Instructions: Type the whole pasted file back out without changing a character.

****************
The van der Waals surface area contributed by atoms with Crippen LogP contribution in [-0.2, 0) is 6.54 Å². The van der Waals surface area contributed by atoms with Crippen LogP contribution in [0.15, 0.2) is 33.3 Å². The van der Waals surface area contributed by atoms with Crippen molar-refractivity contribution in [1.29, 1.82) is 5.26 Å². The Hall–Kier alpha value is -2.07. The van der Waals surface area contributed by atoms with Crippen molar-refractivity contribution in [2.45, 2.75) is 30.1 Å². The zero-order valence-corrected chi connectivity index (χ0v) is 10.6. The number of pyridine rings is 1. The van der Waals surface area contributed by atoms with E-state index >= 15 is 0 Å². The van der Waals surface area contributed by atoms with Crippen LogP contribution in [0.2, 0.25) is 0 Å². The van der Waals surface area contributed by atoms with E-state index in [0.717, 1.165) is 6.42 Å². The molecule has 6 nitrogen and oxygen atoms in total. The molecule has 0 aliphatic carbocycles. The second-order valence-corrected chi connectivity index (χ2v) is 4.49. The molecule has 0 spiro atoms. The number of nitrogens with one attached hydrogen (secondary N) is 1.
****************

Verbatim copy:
The van der Waals surface area contributed by atoms with Crippen LogP contribution in [-0.2, 0) is 6.54 Å². The van der Waals surface area contributed by atoms with Crippen LogP contribution in [0.15, 0.2) is 33.3 Å². The van der Waals surface area contributed by atoms with Crippen molar-refractivity contribution in [1.29, 1.82) is 5.26 Å². The Hall–Kier alpha value is -2.07. The van der Waals surface area contributed by atoms with Crippen molar-refractivity contribution in [2.45, 2.75) is 30.1 Å². The zero-order valence-corrected chi connectivity index (χ0v) is 10.6. The number of pyridine rings is 1. The van der Waals surface area contributed by atoms with E-state index >= 15 is 0 Å². The van der Waals surface area contributed by atoms with Crippen LogP contribution in [0.2, 0.25) is 0 Å². The van der Waals surface area contributed by atoms with E-state index in [0.717, 1.165) is 6.42 Å². The molecule has 6 nitrogen and oxygen atoms in total. The molecule has 0 aliphatic carbocycles. The second-order valence-corrected chi connectivity index (χ2v) is 4.49. The molecule has 0 spiro atoms. The number of nitrogens with one attached hydrogen (secondary N) is 1.